An LKL Maths-Art Seminar

by Kate Mackrell

Tuesday 13 April, 6.00 – 7.30pm

The connections between art and static geometry are rich, diverse, and

well known. Less well known are the possibilities that can arise when

representations of geometric objects are set in motion. Dynamic geometry

software, widely used to facilitate geometry learning in schools, is a

powerful means to achieve this. Even starting from simple initial

situations, beautiful objects emerge, evolve, and transform, and not

only in cases where this might be expected, such as wallpaper patterns,

or stellations, but also in cases, such as truncated polyhedra, where

nothing new is expected, or in solving loci problems or modeling

physical phenomena. The mathematics to create the objects ranges from

quite straightforward, to approximately A level. The mathematics to

understand the objects – well, that’s another story. The software that I

use is Cabri II Plus, Geometer’s Sketchpad, Cabri 3D, and Cinderella.

[See www.lkl.ac.uk/events/maths-art for links to examples of dynamic

art.]

KATE MACKRELL has been playing with geometrical objects ever since her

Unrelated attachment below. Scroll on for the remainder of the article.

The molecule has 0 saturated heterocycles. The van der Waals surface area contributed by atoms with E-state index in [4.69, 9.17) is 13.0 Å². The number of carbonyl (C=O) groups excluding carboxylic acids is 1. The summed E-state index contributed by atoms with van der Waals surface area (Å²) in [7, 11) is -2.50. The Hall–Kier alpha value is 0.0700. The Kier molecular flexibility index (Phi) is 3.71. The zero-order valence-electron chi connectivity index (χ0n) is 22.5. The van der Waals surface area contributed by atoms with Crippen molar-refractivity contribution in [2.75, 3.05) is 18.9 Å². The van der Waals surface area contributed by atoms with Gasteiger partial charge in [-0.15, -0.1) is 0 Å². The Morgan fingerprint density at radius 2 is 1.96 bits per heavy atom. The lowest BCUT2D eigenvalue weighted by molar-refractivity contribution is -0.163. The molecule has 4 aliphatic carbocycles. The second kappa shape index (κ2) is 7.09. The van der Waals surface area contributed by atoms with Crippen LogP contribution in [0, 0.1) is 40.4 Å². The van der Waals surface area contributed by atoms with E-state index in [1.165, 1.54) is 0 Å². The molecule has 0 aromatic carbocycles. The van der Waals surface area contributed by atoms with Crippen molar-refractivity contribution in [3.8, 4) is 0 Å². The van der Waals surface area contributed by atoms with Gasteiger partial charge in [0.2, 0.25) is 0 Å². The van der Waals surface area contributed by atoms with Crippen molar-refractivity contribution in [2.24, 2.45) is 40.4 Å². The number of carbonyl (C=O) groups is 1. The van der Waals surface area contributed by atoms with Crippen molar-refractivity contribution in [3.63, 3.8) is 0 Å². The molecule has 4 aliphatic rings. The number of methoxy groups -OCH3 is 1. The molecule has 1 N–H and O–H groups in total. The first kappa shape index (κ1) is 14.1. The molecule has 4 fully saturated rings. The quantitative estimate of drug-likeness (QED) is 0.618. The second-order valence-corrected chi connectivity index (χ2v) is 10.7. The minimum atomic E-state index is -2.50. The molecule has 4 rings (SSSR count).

brothers got their first Lego, and with computers ever since the days

when programs lived on punch cards. After a Master’s degree in general

relativity, she did computer programming before becoming a secondary

school teacher and then working in secondary teacher education. She is

currently doing an M.Phil in mathematics education at the Institute of

Education, exploring ways to facilitate early secondary students in

using Cabri 3D to do creative mathematics.

TIME: 6.00 – 7.30pm, Tuesday 13 April 2010

PLACE: London Knowledge Lab, 23-29 Emerald St, London, WC1N 3QS

[Travel information & maps at: http://bit.ly/LKL-MathsArt-venue ]

All welcome. No reservation required, but an email to

lkl.maths.art@gmail.com would be appreciated for planning purposes

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*Related*

The current “De Stijl” exhibition at Tate Modern in London has a 2000 computer video reconstruction of Bauhaus artist Ludwig Hirschfield-Mack’s “Farben-Licht-Spiele” (Colour-Light-Play) from 1923-4. Hirschfield-Mack invented apparatus to display simple 2D geometric shapes (triangles, circles, etc) in different colours slowly shrinking, expanding and changing colours over time. The computer reconstruction is very powerful and hypnotic.

By:

peteron April 12, 2010at 10:08 am